Free-electron laser EUV consortium; 3D-printed fish; LEGO AFMs.
Free-electron laser EUV consortium
Extreme ultraviolet (EUV) lithography is delayed. Chipmakers hope to insert EUV at the 7nm node, but that’s not a given. As before, the big problem is the EUV light source. So far, the source can’t generate enough power to enable the required throughput for EUV in high-volume production.
ASML’s current EUV source is operating at 80 Watts, up from 10 Watts a year ago. Chipmakers, however, want 250 Watts of power to put EUV into mass production.
Today, there are various efforts to solve the problem. For example, ASML and Gigaphoton are separately working on higher power EUV sources.
And then, there are new and different approaches. For example, an industry consortium was quietly formed two years ago to develop a next-generation, free-electron laser (FEL) technology specifically for EUV. The FEL EUV consortium includes SLAC, LBNL, Fermilab, Argonne, Cornell, UCLA, RadiaBeam, AES and RadiaSoft.
Starting this year, the FEL EUV consortium has stepped up its activities. And the group revealed more details about its plans at the 2015 EUVL Workshop in June.
Traditionally, each EUV tool requires an EUV power source. In contrast, using X-ray technology, the FEL concept makes use of a linear accelerator to generate a high-current electron beam. In theory, a single FEL could produce kilowatt levels of power. All told, the single FEL could generate enough power for multiple EUV tools within the same facility.
For the FEL EUV consortium, the group is looking at utilizing SLAC’s next-generation FEL X-ray source, dubbed the LCLS-II. This is an upgrade of SLAC’s current Linac Coherent Light Source (LCLS). Funded by the U.S. Department of Energy (DOE) several years ago, the LCLS was the world’s first X-ray free-electron laser (XFEL).
The LCLS-II is being developed as part of an effort by the U.S. DOE, but the completion date is still unclear. “The schedule for LCLS-II will not be finalized until the Department of Energy’s Critical Decision (CD)-2 and CD-3 reviews, which are expected to happen sometime next year,” according to a spokesman for the SLAC National Accelerator Laboratory.
The FEL EUV consortium will utilize the LCLS-II, but this is a separate and independent activity. In any case, there are two basic types of EUV FEL topologies–straight shooter FEL and energy recovery linac (ERL) FEL. “Our consortium is taking a comparative look at a straight shooter FEL,” said Aaron Tremaine, a senior scientist at the SLAC National Accelerator Laboratory. “The goal of the consortium is to apply current state-of-the-art superconducting FEL technology, and apply this to EUV lithography to deliver 13.5nm radiation required for lithography.”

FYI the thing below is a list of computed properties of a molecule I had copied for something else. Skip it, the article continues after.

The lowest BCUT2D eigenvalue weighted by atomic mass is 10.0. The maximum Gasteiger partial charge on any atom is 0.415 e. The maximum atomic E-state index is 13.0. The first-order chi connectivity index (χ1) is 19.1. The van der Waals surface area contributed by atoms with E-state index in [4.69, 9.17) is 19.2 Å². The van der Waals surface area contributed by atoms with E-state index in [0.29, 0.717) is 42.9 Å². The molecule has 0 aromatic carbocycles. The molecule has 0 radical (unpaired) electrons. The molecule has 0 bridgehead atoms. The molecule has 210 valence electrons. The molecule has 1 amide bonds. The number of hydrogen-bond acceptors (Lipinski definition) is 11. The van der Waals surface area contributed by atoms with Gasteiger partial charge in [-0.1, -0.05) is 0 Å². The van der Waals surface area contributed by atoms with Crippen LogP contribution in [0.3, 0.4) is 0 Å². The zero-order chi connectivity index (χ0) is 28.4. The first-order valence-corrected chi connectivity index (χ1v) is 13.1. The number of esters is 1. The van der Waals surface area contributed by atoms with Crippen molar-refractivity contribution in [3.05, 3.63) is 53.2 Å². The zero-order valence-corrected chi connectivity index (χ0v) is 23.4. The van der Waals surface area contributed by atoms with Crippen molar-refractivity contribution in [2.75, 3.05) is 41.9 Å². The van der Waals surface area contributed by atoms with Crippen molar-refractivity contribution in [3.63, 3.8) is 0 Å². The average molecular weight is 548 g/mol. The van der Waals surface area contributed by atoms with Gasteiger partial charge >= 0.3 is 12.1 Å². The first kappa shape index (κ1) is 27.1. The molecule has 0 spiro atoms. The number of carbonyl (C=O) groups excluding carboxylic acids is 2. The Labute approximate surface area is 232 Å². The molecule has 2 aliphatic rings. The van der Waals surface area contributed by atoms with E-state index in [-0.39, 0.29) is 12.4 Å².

The FEL EUV consortium is looking to develop a 10-kW straight shooter topology. Each member of the consortium is developing pieces of the linear system, which consists of the following components—a high-repetition-rate photoinjector; a CW superconducting linac; a permanent magnet undulator; and a high power beam dump.
The group hopes to develop all major technical accelerator systems for an EUV FEL by 2017, according to the consortium members.
The University of California at San Diego has developed a 3D printing technology to make fish-shaped microrobots.
The 3D-printed fish, dubbed microfish, could take on several different fish-like shapes, such as sharks and manta rays. The 3D-printed fish can swim in liquids. They are chemically powered by hydrogen peroxide and are magnetically controlled. They can be used in biotech applications, such as detoxification, sensing and directed drug delivery.
Researchers have developed a 3D printing technology called microscale continuous optical printing (μCOP). With the technology, researchers can print an array containing hundreds of microfish. The fish could measure 120 microns long and 30 microns thick.
The μCOP technology makes use of a digital micromirror array device (DMD) chip. The MEMS-like device contains about 2 million micromirrors. Each micromirror is individually controlled to project UV light in a pattern. Using photosensitive material, the microfish are built one layer at a time.
“We have developed an entirely new method to engineer nature-inspired microscopic swimmers that have complex geometric structures and are smaller than the width of a human hair. With this method, we can easily integrate different functions inside these tiny robotic swimmers for a broad spectrum of applications,” said Wei Zhu, a Ph.D. student at the Jacobs School of Engineering at UC San Diego, on the university’s Web site.
In 2003, students built atomic force microscopes (AFMs) or nanoscopes using toy LEGOs. The AFMs cost less than $500 to make.
The same group that sponsored the first effort is starting a new project. The new project, dubbed LEGO2NANO, involve students from the University College London (UCL), as well as students from Beijing, Boston and Taiwan. They are meeting at Tsinghua University’s Beijing and Shenzhen campuses.
LEGO2NANO will develop low-cost scientific instruments such as the Open AFM. This is an open-source AFM assembled from cheap, off-the-shelf electronic components, such as Arduino, LEGO and 3D printable parts.